In our experiment the measured part of the reciprocal lattice of the crystal is confined in a cuboid with ranges −13 ≤ qx ≤ 13 Å−1, −4 ≤ qy ≤ 0 Å−1 and −8 ≤ qz ≤ 8 Å−1. The error σq depends on the precision in the position and energy of the spot such that
The energy of the reflections was resolved with a standard deviation ranging between 0.6 and 0.8% considering the Gaussian fit to the measured Bragg peak energy. The high intensities of the reflections due to indirect detection improve the spatial uncertainty to less than one pixel. Consequently, using equations (5), (6) and (7), the components of the scattering vector q associated with the reflections could be resolved with absolute accuracies of δqx < 0.15 Å−1, δqy < 0.08 Å−1 and δqz < −0.15 Å−1.
The scattering vector corresponding to the evaluated peak centres in terms of position and energy is equal to a reciprocal-lattice vector of the sample:
where h, k and l are the Miller indices of the reflection that need to be determined and bi are the reciprocal basis vectors in the externally defined coordinate system. In order to find the lattice constants of SrLaAlO4, we applied the method used by Send et al. (2009) in which the Minkowski-reduced basis (Minkowski, 1891) of the measured reciprocal lattice was computed by crystallographic reduction (Delaunay, 1933; Gauss et al., 1986) and least-squares refinement of sets of three non-collinear scattering vectors (q1, q2, q3) providing a complete indexing of all recorded reflections. Because of the large number of events included in each reflection which requires a relatively long execution time, a new GPU-based algorithm was developed and used for the computing of this method (Tosson et al., 2019). Depending on the parallel computation technique, a speed-up factor of up to 4 was obtained compared with the serial algorithm. This algorithm has the single-instruction multiple-threads (SIMT) style (Lindholm et al., 2008) and consists of two stages. (i) Parameter calculations, in which the essential parameters (e.g. energy, diffraction angle, d spacing, possible Miller indices list etc.) for each localized reflection are calculated. Each thread processes a single reflection, saving the final output in a data container for further calculations. (ii) The main core, in which the main method is applied. The localized reflections are divided into threefold subsets covering all possible mutations. Using the output generated by the previous stage, each subset is processed by a single thread. The reciprocal basis vectors are then obtained,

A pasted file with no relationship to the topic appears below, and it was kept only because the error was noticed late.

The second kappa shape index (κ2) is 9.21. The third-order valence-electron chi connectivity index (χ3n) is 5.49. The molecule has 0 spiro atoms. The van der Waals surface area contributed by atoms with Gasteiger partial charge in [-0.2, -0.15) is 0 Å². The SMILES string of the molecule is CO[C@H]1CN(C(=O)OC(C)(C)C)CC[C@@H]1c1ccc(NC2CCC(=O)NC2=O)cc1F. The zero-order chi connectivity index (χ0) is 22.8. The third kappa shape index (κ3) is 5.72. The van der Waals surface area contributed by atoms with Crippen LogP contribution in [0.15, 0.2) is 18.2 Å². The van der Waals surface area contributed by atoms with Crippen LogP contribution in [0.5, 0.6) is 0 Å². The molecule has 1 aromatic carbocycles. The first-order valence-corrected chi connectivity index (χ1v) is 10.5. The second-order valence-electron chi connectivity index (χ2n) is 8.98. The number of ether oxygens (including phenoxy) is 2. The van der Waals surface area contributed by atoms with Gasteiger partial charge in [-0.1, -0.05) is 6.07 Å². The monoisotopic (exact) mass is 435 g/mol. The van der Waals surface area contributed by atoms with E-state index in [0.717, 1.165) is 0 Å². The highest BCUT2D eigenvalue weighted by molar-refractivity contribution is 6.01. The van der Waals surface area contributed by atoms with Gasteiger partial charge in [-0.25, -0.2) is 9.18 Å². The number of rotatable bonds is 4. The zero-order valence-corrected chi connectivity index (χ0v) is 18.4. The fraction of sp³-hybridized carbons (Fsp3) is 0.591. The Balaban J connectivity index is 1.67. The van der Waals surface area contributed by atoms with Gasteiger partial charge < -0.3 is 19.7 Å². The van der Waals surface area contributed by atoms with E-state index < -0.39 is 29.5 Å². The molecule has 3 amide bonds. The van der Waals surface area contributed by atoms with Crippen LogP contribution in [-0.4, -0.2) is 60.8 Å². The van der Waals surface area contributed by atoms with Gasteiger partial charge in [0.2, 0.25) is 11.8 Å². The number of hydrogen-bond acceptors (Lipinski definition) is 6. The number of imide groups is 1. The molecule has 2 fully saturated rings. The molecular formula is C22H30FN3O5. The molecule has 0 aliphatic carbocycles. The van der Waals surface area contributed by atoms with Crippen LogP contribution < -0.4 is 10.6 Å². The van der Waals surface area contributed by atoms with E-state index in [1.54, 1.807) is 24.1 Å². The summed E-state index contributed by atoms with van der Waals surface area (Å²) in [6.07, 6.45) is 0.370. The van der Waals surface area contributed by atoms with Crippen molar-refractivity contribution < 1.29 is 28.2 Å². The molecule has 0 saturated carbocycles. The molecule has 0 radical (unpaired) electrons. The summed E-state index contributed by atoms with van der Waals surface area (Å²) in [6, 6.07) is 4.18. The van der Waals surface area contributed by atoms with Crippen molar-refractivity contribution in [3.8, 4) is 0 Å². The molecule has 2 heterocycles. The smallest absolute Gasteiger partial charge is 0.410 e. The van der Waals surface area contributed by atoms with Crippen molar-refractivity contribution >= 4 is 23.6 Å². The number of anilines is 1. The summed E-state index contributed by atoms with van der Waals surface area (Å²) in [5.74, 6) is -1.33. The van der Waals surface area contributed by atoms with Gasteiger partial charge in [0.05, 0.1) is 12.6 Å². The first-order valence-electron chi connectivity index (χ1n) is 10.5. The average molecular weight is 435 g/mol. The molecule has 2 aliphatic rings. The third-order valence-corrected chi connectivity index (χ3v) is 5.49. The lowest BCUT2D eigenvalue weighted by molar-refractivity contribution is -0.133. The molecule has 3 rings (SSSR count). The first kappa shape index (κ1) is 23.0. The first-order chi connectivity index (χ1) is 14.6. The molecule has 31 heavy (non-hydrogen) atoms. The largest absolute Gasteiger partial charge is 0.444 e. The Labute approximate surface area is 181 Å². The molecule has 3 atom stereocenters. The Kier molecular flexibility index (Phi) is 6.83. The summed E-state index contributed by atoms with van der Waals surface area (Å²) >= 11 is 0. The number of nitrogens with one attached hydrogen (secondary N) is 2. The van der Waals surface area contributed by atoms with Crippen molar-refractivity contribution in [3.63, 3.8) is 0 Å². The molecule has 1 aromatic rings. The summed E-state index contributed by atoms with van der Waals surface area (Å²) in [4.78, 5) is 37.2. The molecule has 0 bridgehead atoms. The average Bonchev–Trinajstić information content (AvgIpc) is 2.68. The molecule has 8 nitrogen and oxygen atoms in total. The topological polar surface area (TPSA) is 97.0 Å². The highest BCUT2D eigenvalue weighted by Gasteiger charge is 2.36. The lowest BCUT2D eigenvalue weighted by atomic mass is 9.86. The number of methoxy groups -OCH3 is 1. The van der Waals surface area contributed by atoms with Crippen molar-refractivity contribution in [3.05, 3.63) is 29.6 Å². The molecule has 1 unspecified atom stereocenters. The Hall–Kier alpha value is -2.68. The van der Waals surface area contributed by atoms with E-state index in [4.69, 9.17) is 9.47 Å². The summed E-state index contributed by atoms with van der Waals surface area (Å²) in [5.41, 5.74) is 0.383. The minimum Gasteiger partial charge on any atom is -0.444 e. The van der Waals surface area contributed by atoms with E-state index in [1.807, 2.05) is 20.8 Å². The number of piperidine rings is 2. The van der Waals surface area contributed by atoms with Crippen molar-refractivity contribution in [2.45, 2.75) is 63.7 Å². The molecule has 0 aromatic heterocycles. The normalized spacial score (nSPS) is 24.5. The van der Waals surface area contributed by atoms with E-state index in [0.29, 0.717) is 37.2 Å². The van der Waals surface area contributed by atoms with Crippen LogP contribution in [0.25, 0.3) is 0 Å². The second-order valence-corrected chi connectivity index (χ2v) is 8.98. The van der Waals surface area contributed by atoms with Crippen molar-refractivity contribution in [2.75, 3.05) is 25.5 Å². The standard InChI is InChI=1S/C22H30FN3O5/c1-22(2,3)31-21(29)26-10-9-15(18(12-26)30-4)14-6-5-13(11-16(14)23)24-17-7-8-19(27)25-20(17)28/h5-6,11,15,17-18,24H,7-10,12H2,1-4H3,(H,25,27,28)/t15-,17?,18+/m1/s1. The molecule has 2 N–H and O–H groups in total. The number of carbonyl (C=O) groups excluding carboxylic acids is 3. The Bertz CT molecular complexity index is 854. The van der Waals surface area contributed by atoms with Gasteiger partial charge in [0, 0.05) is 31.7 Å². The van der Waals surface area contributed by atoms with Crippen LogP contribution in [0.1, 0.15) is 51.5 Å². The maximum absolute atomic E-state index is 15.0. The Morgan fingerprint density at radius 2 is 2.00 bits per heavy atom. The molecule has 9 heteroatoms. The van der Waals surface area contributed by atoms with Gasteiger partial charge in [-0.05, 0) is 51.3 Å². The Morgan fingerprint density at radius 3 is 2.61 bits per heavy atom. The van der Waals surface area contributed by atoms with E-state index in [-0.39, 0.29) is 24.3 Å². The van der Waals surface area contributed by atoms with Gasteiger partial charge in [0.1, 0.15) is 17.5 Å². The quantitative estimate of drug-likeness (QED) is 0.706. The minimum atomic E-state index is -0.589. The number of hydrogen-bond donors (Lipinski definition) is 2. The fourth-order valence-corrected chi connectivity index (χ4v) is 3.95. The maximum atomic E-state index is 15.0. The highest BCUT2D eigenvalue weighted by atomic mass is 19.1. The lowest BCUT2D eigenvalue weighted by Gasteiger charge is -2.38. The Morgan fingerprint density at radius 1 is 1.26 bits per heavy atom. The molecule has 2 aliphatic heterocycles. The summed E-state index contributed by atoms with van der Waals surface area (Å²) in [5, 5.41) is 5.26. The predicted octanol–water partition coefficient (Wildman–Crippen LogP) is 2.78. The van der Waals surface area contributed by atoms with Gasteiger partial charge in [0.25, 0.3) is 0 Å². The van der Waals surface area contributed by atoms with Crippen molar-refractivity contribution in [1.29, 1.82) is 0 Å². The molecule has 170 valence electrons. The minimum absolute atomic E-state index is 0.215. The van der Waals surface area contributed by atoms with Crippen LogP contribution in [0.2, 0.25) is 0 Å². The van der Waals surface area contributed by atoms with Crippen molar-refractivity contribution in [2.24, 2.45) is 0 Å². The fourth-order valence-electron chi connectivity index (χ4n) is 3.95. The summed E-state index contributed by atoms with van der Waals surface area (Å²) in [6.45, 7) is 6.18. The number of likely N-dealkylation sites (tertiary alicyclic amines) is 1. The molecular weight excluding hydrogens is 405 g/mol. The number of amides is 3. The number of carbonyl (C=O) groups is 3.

and hence the basis vectors in the real crystallographic axes can be calculated,
The unit cell obtained is shown in Fig. 7. Subsequently, the lattice constants and enclosed angles of the crystal are defined:
The evaluated data are in good agreement with the literature values for the tetragonal structure of SrLaAlO4, with standard deviations of 0.1, 0.2 and 0.7% for the lattice constants and 0.02, 0.23 and 0.4% for the enclosed angles, respectively. This accuracy is better than that obtained previously by Send et al. (2009), even though white synchrotron radiation with an energy of less than 35 keV has been used. This improvement can be correlated with the higher number of Laue spots detected within a wide energy range and the improved count rate of these spots due to the improvement in the detector QE. Once the lattice parameters and scattering vector of each reflection have been determined, the Laue pattern can be indexed entirely using Laue equations:
Only a few Miller indices are shown on the Laue pattern in Fig. 8 to keep the figure as clear as possible, while more reflections will be shown in a separate table in the next subsection. The spectra of some spots contain two peaks at energies E and 2E corresponding to the first- and second-order reflections, respectively. In this case only the first-order reflection has been taken into account and the Miller indices are calculated based on this energy. However, if E is less than 40 keV (the lower limit of the incident energy), only the second-order reflections (2E) can be scattered from the crystal as E has been absorbed by the Al absorber. This leads to second-order Miller indices. For example, spot −6 4 −6 has an energy of 63.3 keV at an angle of 22.9°, instead of the −3 2 −3 reflection at the same angle with an energy of 31.65 keV, as this energy is not included in the energy range used.